Her team has raised $40,000 over the last nine years and has even started a yearly disc golf fundraising event at Horning's Hideout in North Plains, continuing their 24-hour, seven-day-a-week, 365-day-per-year crusade against cancer.
FGPD steps up
Newcomers particpated in the event too, including the Forest Grove Police Department's team, FGPD: Cops For a Cure, captained by Lauren Quinsland, community outreach specialist.
Quinsland said the officers want to connect with their community not just as police but as real people who are also affected by cancer.
Officer Austin Adams' father is a survivor of bladder cancer, for example. After the experience of watching his father fight the disease, Adams dedicated himself to helping children who are fighting cancer.
Taking a volunteer position as a mentor in a program called Chemo Buddies, he visits children in the hospital, playing video games and giving them support. Adams said even though the kid he's been mentoring has graduated from the program, he still face-times with the 9-year-old almost every day.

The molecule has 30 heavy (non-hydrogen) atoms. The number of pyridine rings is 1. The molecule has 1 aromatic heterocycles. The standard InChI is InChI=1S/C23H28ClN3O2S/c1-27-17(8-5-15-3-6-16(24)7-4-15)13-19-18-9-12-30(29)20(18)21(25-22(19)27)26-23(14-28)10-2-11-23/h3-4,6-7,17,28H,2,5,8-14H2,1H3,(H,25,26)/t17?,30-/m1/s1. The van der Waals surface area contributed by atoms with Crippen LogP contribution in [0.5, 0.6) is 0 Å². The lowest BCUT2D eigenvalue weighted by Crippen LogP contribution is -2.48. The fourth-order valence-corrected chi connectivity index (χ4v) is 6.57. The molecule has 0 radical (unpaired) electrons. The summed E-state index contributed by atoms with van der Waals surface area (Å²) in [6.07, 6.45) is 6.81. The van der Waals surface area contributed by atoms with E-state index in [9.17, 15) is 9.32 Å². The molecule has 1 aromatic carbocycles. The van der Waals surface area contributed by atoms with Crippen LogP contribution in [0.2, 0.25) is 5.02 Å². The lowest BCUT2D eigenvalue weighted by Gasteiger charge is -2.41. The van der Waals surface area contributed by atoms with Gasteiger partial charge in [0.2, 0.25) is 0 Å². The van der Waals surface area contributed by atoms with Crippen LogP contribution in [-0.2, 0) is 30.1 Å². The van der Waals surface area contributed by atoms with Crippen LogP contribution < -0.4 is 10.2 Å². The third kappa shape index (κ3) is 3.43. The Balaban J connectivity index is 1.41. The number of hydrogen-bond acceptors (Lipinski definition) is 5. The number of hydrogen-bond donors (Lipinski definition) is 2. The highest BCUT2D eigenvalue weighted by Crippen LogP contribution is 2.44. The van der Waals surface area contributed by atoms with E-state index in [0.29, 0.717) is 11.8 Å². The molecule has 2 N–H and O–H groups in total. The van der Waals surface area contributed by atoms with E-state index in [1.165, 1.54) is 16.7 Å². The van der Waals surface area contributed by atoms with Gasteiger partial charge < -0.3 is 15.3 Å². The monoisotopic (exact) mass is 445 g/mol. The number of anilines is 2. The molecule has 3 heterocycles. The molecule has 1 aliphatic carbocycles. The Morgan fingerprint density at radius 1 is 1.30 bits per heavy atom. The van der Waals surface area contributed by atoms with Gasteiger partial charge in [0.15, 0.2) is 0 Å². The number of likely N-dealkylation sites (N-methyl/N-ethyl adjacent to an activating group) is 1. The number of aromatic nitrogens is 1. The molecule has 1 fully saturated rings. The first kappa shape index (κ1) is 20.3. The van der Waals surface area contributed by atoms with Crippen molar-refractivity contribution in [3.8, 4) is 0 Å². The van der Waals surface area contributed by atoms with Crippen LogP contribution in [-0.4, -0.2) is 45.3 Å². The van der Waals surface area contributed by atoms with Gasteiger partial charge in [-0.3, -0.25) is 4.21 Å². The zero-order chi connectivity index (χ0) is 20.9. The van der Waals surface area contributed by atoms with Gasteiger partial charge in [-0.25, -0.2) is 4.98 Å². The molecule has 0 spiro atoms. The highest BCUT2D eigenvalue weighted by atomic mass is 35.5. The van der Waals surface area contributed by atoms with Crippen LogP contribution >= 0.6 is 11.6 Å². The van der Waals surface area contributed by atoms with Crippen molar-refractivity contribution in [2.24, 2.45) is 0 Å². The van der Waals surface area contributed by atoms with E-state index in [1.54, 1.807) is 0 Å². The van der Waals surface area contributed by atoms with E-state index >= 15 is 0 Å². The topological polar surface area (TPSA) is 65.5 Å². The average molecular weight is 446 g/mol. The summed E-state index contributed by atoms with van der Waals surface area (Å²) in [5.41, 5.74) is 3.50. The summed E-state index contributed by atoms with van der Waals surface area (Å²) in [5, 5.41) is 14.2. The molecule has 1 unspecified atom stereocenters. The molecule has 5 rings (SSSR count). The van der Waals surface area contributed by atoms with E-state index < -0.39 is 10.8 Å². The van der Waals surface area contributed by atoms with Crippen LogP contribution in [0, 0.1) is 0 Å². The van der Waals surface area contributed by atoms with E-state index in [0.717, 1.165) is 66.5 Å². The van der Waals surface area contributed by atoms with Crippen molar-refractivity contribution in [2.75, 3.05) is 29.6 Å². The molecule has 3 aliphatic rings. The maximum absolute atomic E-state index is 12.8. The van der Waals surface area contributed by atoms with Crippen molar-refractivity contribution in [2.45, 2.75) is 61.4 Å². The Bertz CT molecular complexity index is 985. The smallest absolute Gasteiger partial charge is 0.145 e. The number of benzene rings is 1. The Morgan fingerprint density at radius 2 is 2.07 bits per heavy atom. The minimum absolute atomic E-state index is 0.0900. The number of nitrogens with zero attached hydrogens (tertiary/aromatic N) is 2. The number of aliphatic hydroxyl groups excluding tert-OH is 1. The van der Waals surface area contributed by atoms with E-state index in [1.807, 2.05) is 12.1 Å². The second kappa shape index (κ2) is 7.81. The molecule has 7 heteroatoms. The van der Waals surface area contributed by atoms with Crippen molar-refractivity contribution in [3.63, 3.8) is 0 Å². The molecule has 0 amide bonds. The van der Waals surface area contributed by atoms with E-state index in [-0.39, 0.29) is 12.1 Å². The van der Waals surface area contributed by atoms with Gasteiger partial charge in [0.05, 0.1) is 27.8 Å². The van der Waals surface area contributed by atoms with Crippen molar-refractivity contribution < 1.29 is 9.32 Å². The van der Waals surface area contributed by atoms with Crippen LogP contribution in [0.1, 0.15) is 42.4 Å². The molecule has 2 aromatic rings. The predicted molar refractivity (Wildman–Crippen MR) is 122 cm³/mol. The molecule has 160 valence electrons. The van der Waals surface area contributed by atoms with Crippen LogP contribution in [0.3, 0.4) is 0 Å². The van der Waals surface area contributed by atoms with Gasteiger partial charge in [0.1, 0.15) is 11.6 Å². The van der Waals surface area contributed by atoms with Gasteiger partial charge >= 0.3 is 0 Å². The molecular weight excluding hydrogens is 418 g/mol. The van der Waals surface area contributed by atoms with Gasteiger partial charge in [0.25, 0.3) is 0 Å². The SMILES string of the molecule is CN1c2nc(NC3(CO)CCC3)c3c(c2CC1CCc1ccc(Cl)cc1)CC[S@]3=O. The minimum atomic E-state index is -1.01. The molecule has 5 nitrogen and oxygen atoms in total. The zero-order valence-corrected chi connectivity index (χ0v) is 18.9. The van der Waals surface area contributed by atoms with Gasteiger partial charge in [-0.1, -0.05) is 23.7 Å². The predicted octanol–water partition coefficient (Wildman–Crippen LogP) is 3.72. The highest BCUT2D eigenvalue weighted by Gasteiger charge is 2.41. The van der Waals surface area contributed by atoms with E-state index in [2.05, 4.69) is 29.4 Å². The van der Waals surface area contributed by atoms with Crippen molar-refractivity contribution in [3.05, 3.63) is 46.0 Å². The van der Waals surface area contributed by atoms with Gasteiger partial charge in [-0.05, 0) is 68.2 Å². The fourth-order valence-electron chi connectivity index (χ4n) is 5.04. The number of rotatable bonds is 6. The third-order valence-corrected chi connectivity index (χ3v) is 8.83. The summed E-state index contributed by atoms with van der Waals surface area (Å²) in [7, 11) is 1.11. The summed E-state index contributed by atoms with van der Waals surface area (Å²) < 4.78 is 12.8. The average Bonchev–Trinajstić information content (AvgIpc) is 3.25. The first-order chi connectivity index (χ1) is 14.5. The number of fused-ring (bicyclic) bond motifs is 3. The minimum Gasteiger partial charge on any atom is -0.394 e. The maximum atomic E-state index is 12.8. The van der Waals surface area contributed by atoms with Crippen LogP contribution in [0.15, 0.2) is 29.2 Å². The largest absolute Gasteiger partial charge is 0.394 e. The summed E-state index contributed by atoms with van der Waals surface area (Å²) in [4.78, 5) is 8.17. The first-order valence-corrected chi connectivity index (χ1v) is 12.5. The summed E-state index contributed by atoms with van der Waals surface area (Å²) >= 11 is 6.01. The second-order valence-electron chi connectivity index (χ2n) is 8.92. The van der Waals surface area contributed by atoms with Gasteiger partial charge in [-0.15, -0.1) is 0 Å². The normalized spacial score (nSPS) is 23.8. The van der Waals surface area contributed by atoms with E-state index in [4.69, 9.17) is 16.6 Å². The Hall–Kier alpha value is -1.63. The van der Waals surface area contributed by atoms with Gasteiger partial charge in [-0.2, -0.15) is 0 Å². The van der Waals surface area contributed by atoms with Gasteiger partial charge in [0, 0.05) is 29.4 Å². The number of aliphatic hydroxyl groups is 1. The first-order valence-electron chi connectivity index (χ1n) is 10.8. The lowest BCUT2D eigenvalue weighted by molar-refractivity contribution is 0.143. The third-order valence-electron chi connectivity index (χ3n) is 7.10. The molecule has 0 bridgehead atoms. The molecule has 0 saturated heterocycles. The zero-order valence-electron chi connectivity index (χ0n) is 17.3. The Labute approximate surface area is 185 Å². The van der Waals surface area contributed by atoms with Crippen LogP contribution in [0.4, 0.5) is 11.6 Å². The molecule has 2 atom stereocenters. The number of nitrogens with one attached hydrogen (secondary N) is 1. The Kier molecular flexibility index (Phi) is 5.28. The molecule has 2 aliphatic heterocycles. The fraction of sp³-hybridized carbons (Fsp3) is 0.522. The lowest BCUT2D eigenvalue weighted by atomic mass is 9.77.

"It's all about positive interaction," said Adams.
And that's key, Rutledge said: "Biggest takeaway from my cancer journey was you're not in those valleys alone and no one can get to the mountaintop without people helping them get there. The four other people in my family were diagnosed with cancer the day I recieved my diagnosis because we're all fighting (my) cancer together. It's not just an individual journey."